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Expand chart
Data: Wood Mackenzie; Chart: Andrew Witherspoon/Axios

Volkswagen won't meet its electric vehicle targets, but it'll come close enough to become the world's largest EV manufacturer by decade's end, a new analysis finds.

Why it matters: The new projections from the consultancy Wood Mackenzie offer a piece of the puzzle as to how the increasingly competitive EV market will shake out this decade.

What it found: Wood Mackenzie's base case sees VW manufacturing 14 million vehicles by 2028.

  • That's well short of its plan to reach 22 million that's part of its wider climate goals, but would still "represent 27% of all global EVs, requiring 30% of battery cell supply," the firm said.

The big picture: It shows how legacy automakers will be huge players even as newer entrants — most notably Tesla — grab lots of attention. As of 2018 VW was only in 10th place when it comes to EV manufacturing, Wood Mackenzie said.

  • "VW views battery electric vehicles (BEVs) as the most effective means of CO2 reduction. Currently, there is very little overlap between the top ten automakers and top ten BEV makers. In fact, only three companies — Nissan, Hyundai and VW — appear on both lists," the consultancy said.

Go deeper:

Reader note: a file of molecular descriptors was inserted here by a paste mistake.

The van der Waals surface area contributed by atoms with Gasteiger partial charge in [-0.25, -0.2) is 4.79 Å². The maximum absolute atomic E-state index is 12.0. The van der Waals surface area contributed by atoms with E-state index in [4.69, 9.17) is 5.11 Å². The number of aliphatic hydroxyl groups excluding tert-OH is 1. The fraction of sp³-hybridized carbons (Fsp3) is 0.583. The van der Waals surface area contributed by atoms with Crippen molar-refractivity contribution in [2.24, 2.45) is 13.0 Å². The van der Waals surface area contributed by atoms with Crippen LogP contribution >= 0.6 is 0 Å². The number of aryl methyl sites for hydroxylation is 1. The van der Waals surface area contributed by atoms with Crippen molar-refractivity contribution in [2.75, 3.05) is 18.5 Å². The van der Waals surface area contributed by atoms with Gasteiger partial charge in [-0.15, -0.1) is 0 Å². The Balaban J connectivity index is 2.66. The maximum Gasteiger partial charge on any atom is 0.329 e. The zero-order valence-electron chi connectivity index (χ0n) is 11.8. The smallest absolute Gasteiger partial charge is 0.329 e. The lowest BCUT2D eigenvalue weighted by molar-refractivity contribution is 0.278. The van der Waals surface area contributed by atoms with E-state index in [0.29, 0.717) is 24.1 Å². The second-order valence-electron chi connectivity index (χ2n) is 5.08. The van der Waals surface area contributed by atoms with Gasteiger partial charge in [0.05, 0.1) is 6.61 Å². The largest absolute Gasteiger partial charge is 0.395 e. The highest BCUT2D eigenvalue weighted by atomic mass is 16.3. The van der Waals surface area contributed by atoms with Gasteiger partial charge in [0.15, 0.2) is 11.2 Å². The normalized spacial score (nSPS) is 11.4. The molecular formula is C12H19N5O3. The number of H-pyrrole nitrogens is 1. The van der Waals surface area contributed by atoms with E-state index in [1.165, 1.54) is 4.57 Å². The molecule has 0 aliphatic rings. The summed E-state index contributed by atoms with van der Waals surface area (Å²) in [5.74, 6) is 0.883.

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Updated 7 hours ago - Politics & Policy

Coronavirus dashboard

Illustration: Sarah Grillo/Axios

  1. Health: The good and bad news about antibody therapies — Fauci: Hotspots have materialized across "the entire country."
  2. World: Belgium imposes lockdown, citing "health emergency" due to influx of cases.
  3. Economy: Conference Board predicts economy won’t fully recover until late 2021.
  4. Education: Surge threatens to shut classrooms down again.
  5. Technology: The pandemic isn't slowing tech.
  6. Travel: CDC replaces COVID-19 cruise ban with less restrictive "conditional sailing order."
  7. Sports: High school football's pandemic struggles.
  8. 🎧Podcast: The vaccine race turns toward nationalism.
Dan Primack, author of Pro Rata
Updated 7 hours ago - Economy & Business

Dunkin' Brands agrees to $11B Inspire Brands sale

Photo: Alexi Rosenfeld/Getty Images

Dunkin' Brands, operator of both Dunkin' Donuts and Baskin-Robbins, agreed on Friday to be taken private for nearly $11.3 billion, including debt, by Inspire Brands, a restaurant platform sponsored by private equity firm Roark Capital.

Why it matters: Buying Dunkin’ will more than double Inspire’s footprint, making it one of the biggest restaurant deals in the past 10 years. This could ultimately set up an IPO for Inspire, which already owns Arby's, Jimmy John's and Buffalo Wild Wings.

Ina Fried, author of Login
9 hours ago - Technology

Federal judge halts Trump administration limit on TikTok

Illustration: Aïda Amer/Axios

A federal judge on Friday issued an injunction preventing the Trump administration from imposing limits on the distribution of TikTok, Bloomberg reports. The injunction request came as part of a suit brought by creators who make a living on the video service.

Why it matters: The administration has been seeking to force a sale of, or block, the Chinese-owned service. It also moved to ban the service from operating in the U.S. as of Nov. 12, a move which was put on hold by Friday's injunction.